Much of what goes on is a response to the pre-recorded material, such as the driving rhythms of a big band, which the musicians adopt in different ways. On the whole, the individual strands have a sufficiently clear character to enable them to be identified: musical ideas that play out, some stuttering and broken, others consisting of long legato phrases; some are amorphous washes that fill up the background. There’s a particularly dramatic exchange between brass instruments around the 50-minute mark, which resolves into a beautiful alto solo, joined by muted cornet. 

Braxton has a knack of working with outstanding musicians, who are clearly committed to his music and inspired by the challenges he sets them, and in this performance they’re clearly having “fun” (along with “friendly”, a favourite word in Braxton’s vocabulary, possibly to counteract charges that his music is dry, and too serious). With lesser musicians, the whole thing might have fallen apart.

In this music, the listener in placed in a unique position, independent of the various strands on which the musicians are focussing, and having a more neutral perspective on events.  For my part, it’s impossible to maintain the kind of multi-tasking listening required to follow the various elements for the duration of a performance of just over sixty minutes, but this is to miss an important point as to how Braxton expects us to listen to this music.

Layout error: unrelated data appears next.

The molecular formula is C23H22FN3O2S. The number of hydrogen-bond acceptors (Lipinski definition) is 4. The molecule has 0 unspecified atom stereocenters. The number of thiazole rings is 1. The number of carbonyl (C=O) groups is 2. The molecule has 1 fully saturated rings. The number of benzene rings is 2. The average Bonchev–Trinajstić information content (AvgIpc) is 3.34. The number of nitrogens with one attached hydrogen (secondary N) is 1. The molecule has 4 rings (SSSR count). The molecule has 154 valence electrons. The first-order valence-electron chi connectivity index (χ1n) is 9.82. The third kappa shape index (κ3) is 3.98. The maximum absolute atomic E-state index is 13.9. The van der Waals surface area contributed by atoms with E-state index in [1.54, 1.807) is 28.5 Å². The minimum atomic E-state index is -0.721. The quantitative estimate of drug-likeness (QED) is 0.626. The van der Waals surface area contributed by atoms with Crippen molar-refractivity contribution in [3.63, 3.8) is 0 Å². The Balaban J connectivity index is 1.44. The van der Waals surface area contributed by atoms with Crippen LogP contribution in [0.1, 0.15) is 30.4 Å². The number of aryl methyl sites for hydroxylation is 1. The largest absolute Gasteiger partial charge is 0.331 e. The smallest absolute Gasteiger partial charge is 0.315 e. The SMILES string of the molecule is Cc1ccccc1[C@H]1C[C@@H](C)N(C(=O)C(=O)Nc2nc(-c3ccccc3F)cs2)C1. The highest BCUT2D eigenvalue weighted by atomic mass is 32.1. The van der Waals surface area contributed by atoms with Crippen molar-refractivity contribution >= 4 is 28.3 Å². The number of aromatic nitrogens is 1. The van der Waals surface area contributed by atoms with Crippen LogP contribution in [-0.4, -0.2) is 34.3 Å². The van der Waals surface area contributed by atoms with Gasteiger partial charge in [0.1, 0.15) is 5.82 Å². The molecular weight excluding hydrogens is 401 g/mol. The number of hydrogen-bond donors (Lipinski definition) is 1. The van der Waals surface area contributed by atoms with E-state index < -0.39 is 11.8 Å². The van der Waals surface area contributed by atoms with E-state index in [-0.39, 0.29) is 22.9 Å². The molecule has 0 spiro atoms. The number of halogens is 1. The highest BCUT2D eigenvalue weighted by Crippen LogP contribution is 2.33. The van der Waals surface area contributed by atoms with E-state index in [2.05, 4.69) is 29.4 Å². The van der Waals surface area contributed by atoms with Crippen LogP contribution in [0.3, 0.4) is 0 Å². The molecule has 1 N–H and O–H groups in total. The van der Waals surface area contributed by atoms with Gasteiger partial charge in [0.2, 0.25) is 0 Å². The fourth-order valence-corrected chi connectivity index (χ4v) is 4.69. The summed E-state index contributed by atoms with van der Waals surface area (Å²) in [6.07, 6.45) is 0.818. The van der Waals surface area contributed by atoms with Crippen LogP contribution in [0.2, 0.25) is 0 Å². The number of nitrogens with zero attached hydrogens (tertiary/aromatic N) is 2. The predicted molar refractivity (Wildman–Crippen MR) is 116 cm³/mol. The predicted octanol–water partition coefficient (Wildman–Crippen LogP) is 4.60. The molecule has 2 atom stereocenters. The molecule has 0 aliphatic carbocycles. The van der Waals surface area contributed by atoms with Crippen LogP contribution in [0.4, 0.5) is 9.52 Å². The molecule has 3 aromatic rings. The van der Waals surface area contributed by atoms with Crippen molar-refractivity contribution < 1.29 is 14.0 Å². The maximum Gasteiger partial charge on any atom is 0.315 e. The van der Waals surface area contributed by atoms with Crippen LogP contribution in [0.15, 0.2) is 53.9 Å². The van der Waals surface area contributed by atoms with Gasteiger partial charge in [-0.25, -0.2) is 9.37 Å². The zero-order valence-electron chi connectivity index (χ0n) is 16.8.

One way in which his music differs from the examples of multiple discourses mentioned above is that Braxton incorporates not only performer choice, but also listener choice: each listener is an active participant in the performance, not necessarily focussing on the whole, but on individual parts, and making such connections as he or she will. The music is a labyrinth through which each can choose their own route, and which will differ each time. The music requires therefore, a quite radical reorientation from how one might normally listen. I think this is what Braxton means when he says: